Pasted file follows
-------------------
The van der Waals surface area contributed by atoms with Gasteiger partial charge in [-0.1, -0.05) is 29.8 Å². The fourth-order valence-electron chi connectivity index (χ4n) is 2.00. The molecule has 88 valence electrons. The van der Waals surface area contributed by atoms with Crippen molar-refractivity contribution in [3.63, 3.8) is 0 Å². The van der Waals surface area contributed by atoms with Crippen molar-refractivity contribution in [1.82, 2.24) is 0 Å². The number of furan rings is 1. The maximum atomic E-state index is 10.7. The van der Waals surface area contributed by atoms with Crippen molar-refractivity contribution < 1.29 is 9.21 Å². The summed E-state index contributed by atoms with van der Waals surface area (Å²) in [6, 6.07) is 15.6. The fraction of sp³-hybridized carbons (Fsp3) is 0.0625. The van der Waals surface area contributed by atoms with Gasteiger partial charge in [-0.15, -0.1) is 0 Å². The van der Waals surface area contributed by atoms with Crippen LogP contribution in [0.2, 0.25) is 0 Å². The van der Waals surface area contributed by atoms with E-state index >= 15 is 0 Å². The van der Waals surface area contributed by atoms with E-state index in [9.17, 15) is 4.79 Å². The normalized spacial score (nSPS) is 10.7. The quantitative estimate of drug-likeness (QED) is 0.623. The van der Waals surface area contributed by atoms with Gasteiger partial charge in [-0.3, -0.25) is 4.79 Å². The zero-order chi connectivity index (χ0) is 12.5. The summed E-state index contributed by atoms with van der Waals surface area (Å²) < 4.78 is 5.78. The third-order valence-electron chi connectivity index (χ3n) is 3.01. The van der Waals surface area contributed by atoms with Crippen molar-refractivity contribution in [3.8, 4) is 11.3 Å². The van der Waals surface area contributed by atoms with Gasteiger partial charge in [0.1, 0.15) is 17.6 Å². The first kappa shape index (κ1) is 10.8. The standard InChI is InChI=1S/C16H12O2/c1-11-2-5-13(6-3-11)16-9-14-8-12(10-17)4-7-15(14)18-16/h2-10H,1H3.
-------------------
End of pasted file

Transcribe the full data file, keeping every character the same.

The van der Waals surface area contributed by atoms with Gasteiger partial charge in [-0.1, -0.05) is 29.8 Å². The fourth-order valence-electron chi connectivity index (χ4n) is 2.00. The molecule has 88 valence electrons. The van der Waals surface area contributed by atoms with Crippen molar-refractivity contribution in [3.63, 3.8) is 0 Å². The van der Waals surface area contributed by atoms with Crippen molar-refractivity contribution in [1.82, 2.24) is 0 Å². The number of furan rings is 1. The maximum atomic E-state index is 10.7. The van der Waals surface area contributed by atoms with Crippen molar-refractivity contribution < 1.29 is 9.21 Å². The summed E-state index contributed by atoms with van der Waals surface area (Å²) in [6, 6.07) is 15.6. The fraction of sp³-hybridized carbons (Fsp3) is 0.0625. The van der Waals surface area contributed by atoms with Gasteiger partial charge in [-0.15, -0.1) is 0 Å². The van der Waals surface area contributed by atoms with Crippen LogP contribution in [0.2, 0.25) is 0 Å². The van der Waals surface area contributed by atoms with E-state index >= 15 is 0 Å². The van der Waals surface area contributed by atoms with E-state index in [9.17, 15) is 4.79 Å². The normalized spacial score (nSPS) is 10.7. The quantitative estimate of drug-likeness (QED) is 0.623. The van der Waals surface area contributed by atoms with Gasteiger partial charge in [-0.3, -0.25) is 4.79 Å². The zero-order chi connectivity index (χ0) is 12.5. The summed E-state index contributed by atoms with van der Waals surface area (Å²) < 4.78 is 5.78. The third-order valence-electron chi connectivity index (χ3n) is 3.01. The van der Waals surface area contributed by atoms with Crippen molar-refractivity contribution in [3.8, 4) is 11.3 Å². The van der Waals surface area contributed by atoms with Gasteiger partial charge in [0.1, 0.15) is 17.6 Å². The first kappa shape index (κ1) is 10.8. The standard InChI is InChI=1S/C16H12O2/c1-11-2-5-13(6-3-11)16-9-14-8-12(10-17)4-7-15(14)18-16/h2-10H,1H3.